Laws of electromagnetic induction

Born on 22nd September, 1791 to an English blacksmith, Michael Faraday is legendary for his many contributions to the field of science. Electro- magnetic induction, electro- magnetic rotations, magneto- optical effects, diamagnetism and filed theory are few of his many discoveries. It may be difficult to believe, but the discoverer of all these phenomenon had little formal education. At the tender age of fourteen years, he was apprenticed to a bookseller and bookbinder.

But this apprenticeship turned out to be a blessing in disguise as Faraday took to reading all the books brought to him for binding. He also attended lectures by Humphrey Davy, the great scientist and this turned out to be turning point in his life. In 1812, he wrote to Davy enclosing his extensive notes that he had taken during the lectures. Impressed by the quality of the notes, the willingness to learn and also due to a conjecture of circumstances, Davy appointed Faraday as an assistant in research and lectures. Thus Davy became a mentor for the young Faraday and showed him the line that Faraday was to take up later in life.

By 1820, Faraday was doing research on his own and his papers on chemistry were accepted by the Royal Society. Following this breakthrough, Faraday went on to show that magnets exert force on current carrying conductors and also discovered benzene- an important organic compound used frequently in industry. However, his growing fame soured his relationship with Davy who felt let down by the fact that he was not given any credit by Faraday. The last nail in the coffin of their relationship came when Faraday was elected to the Royal Society in 1824.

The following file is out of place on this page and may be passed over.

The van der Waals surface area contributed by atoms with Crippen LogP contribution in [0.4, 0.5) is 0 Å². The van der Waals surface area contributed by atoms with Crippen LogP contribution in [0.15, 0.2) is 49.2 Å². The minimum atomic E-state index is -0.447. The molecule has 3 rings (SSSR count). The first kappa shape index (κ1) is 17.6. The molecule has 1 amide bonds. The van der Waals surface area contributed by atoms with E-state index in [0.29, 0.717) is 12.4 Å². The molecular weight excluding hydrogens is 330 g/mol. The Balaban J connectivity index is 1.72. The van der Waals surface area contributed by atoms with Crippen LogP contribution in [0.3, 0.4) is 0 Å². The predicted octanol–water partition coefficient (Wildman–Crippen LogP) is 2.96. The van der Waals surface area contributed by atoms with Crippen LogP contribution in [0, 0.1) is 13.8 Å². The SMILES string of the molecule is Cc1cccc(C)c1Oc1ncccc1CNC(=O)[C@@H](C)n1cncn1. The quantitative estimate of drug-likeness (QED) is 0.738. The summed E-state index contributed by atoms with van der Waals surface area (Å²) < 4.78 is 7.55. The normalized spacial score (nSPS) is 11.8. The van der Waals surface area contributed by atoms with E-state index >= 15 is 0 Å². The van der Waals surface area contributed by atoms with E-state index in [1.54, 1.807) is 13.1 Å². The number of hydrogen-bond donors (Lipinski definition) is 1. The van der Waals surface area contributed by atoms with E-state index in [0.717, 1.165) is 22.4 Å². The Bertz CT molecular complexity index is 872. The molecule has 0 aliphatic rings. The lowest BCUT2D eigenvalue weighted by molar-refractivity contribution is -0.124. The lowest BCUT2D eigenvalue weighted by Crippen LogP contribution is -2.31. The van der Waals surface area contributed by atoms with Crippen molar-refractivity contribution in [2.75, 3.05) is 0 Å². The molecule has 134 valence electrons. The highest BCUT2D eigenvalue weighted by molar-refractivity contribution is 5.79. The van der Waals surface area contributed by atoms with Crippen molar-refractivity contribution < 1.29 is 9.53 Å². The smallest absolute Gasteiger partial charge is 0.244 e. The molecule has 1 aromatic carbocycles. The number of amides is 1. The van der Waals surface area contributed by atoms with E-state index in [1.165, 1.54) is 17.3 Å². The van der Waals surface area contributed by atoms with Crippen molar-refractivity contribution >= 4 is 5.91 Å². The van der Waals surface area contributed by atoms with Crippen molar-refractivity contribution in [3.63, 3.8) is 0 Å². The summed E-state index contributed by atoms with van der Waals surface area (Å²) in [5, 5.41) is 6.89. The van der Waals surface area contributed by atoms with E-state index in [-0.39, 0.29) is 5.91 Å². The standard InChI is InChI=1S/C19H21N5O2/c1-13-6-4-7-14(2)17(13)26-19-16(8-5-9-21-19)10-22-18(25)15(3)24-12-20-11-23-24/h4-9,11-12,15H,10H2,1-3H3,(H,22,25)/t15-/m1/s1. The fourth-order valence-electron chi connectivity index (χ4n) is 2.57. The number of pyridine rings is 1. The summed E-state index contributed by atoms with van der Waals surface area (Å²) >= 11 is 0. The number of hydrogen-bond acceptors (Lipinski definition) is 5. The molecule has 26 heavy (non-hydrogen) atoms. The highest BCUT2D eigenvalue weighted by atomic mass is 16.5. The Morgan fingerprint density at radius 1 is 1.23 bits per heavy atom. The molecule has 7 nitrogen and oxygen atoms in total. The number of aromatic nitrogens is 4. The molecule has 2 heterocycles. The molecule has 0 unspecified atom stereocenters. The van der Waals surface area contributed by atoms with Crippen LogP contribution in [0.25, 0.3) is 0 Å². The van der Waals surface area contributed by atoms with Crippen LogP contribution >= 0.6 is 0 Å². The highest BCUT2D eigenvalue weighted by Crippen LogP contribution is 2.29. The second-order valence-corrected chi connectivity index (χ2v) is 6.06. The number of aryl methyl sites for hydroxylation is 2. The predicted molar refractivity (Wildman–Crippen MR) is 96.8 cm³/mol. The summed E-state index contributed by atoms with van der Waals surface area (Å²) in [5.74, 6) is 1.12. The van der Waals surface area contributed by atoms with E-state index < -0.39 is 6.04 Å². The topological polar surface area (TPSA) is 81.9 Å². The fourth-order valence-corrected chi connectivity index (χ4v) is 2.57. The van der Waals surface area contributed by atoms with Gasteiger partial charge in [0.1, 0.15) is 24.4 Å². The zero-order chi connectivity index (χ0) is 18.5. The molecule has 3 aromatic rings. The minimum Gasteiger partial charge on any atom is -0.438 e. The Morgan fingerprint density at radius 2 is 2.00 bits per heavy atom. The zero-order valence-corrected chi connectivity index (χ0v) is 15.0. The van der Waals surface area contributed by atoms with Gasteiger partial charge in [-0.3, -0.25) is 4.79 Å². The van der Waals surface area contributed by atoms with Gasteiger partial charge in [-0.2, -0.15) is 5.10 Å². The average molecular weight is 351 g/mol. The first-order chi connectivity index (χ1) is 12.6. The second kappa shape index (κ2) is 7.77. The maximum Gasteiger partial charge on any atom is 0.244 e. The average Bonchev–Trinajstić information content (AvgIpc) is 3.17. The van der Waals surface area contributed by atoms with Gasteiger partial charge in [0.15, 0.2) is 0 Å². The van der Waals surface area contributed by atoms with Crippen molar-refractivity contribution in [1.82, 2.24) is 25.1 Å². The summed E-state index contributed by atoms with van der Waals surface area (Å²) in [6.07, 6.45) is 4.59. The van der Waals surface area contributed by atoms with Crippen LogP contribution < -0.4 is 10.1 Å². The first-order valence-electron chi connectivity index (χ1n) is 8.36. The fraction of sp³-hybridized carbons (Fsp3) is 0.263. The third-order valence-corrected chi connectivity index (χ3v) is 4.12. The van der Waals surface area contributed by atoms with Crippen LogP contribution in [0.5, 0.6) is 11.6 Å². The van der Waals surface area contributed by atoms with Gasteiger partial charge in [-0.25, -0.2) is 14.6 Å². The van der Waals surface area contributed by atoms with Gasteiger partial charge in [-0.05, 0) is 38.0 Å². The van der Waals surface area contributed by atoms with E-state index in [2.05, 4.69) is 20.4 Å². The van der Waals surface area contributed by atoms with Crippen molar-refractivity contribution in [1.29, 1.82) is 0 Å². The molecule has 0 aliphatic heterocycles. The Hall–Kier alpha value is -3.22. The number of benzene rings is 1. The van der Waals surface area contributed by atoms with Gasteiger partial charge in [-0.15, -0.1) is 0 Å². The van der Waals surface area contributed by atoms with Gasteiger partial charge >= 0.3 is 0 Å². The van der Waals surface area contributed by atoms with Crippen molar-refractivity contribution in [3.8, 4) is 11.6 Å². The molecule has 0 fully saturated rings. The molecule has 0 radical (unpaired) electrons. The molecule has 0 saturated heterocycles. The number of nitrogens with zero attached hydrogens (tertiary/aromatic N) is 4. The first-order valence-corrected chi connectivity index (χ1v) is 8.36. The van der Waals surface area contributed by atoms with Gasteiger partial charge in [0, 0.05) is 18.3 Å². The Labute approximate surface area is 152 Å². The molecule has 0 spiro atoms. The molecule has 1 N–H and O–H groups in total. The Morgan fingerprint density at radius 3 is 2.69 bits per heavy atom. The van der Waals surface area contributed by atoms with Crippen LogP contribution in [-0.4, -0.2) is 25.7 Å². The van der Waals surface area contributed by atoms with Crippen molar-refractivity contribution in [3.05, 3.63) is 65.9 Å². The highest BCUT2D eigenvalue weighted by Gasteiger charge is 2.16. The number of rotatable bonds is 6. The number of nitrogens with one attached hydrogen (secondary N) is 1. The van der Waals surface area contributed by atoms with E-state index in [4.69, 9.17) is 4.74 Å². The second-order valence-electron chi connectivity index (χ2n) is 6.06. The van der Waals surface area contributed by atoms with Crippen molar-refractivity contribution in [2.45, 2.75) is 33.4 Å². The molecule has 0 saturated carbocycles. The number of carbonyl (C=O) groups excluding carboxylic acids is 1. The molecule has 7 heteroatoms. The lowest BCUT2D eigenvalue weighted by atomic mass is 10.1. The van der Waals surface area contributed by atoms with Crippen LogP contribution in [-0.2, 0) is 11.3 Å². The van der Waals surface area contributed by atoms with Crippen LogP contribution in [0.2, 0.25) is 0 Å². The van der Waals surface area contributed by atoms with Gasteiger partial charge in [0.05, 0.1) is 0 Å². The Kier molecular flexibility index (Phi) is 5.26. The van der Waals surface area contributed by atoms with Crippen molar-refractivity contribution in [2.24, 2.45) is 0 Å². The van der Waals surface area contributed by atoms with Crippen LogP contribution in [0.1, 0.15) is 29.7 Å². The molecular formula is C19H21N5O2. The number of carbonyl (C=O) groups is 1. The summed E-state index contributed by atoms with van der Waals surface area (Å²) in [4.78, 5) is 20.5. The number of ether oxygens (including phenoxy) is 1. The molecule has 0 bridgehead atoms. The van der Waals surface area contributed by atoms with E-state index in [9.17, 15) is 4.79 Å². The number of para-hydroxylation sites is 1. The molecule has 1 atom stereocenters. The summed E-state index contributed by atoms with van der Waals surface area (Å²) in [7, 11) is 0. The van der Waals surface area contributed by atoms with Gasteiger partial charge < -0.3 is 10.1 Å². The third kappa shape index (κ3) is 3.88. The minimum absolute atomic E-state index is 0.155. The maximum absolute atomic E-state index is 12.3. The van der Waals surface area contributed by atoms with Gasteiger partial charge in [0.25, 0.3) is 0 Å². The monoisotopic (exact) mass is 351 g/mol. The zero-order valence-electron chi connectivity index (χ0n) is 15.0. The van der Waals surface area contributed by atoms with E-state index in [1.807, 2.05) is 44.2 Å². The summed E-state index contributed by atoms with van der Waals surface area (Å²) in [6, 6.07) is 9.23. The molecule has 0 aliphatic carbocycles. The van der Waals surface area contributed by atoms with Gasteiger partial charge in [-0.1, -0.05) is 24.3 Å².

His epic experiments on electromagnetic induction happened in 1831 when he showed that a changing magnetic field can induce an EMF whose magnitude is equal to the rate of change of the magnetic field. This discovery won him worldwide acclaim. His ingenious invention of the concept of magnetic field lines to better understand the nature of magnetic field was a wonderful concept which revolutionized the entire research on magnetism. Faraday was never a mathematician, he developed simpler ways of understanding physics and his laws on electro- magnetic induction were put into mathematical form later by Maxwell.

His numerous other contributions to science include the first electrical generator, the correct and accurate laws of electrochemistry, behavior of light in magnetic field and the discovery of benzene which has been mentioned earlier. Despite all his achievements and unprecedented fame, Faraday remained humble, modest and simple. He declined knighthood, honorary degrees and only reluctantly agreed to receive a pension in his later years after retirement. He died of ill health on 25th August 1867 and was buried in the Sandemanian plot in the Highgate Cemetery.

Laws of Electromagnetic Induction:-

Faraday performed certain experiments which led to the discovery of the laws of electromagnetic induction. To understand the laws properly, we must first look through these experiments and then move on to his deductions and observation which form these laws.

Experiment 1:-

In the shown figure, the conducting coil is attached to a galvanometer. When the bar magnet is pushed towards the coil, the galvanometer shows a deflection thus indicating the flow of current through the coil. This observation tells us that current has been set up in the coil even in the absence of a battery. When the magnet stops moving with respect to the coil, the current stops flowing and deflection stops.